This is Kiss with all the bells and whistles… and by bells and whistles, I really mean smoke, flash bombs, pyro, and fricken laser beams! There is something strangely reassuring about a massive rock “show” during these uncertain times throughout the world. For nearly two hours, it was a case of check your fears and concerns at the door as Kiss steamrollered their way through five decades of music. Pausing after a breathless ‘Shout It Out Loud’, Paul Stanley led a minutes silence for “our brothers and sisters in Manchester”, as a message of unity flashed up on the giant screens. After this touching moment, it was highlight after highlight as Simmons took over on ‘I Love It Loud’ from the under-rated ‘Creatures Of The Night’ album. ‘War Machine’ was another welcome visit to this gem of an album. If you’ve seen Kiss before, then you know what’s coming. When ‘Firehouse’ starts you know that Simmons is going to spit fire. You know that his demonic bass solo will see him flying to the rafters for ‘God Of Thunder’… but even though you know what’s about to happen, it’s still awesome when it does. Kind of like when Ben Gardner’s head pops out of his wrecked boat in ‘Jaws’! Another gimme is when Paul Stanley introduces Tommy Thayer. You know it heralds ‘Shock Me’, and the resulting solo will see rockets fired out of his guitar. But it still elicits “ooohs” and “ahhhhs” from the crowd, regardless if they knew it was coming or not. One of my own highlights occurred during ‘Flaming Youth’, when the screens came to life with images of the band throughout their career. The grainy black and white pictures were a fantastic trip down memory lane, and it was a lump-in-the-throat moment when they stopped on a picture of the much-missed Eric Carr. Another touching moment.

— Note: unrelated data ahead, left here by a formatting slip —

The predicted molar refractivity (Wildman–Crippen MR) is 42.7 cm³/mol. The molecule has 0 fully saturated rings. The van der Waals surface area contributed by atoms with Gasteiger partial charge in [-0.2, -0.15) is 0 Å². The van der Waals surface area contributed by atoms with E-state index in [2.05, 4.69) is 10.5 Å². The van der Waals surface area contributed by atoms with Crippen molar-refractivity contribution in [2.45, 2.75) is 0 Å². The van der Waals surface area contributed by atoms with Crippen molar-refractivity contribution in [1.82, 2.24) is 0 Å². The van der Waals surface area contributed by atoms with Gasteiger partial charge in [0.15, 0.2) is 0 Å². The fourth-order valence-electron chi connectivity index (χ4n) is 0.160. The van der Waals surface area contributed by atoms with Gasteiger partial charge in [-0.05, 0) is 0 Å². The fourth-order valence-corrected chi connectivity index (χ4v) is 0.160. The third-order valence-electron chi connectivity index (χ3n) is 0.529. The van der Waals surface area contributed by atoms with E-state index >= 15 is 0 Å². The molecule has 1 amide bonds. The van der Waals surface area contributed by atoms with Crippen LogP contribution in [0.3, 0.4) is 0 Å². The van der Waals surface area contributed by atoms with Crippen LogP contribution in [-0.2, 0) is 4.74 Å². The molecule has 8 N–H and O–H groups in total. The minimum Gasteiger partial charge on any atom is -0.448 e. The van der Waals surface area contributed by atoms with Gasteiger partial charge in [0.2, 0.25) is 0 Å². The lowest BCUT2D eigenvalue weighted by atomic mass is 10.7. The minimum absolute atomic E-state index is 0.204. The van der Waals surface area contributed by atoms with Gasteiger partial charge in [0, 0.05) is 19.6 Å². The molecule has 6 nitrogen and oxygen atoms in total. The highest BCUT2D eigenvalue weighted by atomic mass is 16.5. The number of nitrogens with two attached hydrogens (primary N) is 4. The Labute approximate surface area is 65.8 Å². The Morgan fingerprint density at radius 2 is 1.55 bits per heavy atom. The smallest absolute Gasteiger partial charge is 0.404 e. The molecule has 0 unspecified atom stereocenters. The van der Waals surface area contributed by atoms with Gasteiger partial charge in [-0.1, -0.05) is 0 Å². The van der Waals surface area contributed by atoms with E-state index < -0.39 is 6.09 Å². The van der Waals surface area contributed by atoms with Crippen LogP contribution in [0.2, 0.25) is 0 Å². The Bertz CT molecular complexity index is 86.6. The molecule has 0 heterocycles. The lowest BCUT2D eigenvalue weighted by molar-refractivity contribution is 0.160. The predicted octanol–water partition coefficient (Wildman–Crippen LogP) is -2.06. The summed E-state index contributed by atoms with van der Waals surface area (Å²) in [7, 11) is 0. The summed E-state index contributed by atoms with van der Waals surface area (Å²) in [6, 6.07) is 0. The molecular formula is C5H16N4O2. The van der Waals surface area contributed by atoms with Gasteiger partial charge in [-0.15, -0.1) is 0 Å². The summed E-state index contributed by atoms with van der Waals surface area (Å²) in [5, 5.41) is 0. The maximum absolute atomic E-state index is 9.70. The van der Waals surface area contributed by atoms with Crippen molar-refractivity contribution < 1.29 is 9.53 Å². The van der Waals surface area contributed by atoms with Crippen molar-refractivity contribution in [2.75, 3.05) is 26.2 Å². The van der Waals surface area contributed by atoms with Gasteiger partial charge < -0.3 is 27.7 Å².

The make up, the larger than life personas, the massive production… all usually mean that the quality of Kiss’s material is often overshadowed. The closing quartet of ‘Black Diamond’, ‘Rock and Roll All Nite’, ‘I Was Made For Lovin’ You’, and what else but ‘Detroit Rock City’ are as strong a closing twenty minutes as you’ll see this year. The confetti cannons at both ends of the hall erupt, the pyro goes into overdrive, and the firework guy has buggered off to the loo and forgot to press pause, but it’s the songs that stick in the mind. ‘Rock and Roll All Nite’ is so simple it shouldn’t work, but it does. As divisive as it was in 1979, in 2017 ‘I Was Made For Lovin’ You’ is a mammoth, crowd-pleasing anthem (who saw that one coming in 1979?). One after the other, each topped the previous in crowd reaction, and the look of sheer joy on the faces of the crowd was amazing to witness. Kiss in 2017? They came, they saw, they conquered… again.
Review: Dave Stott
Images: Lara Vischi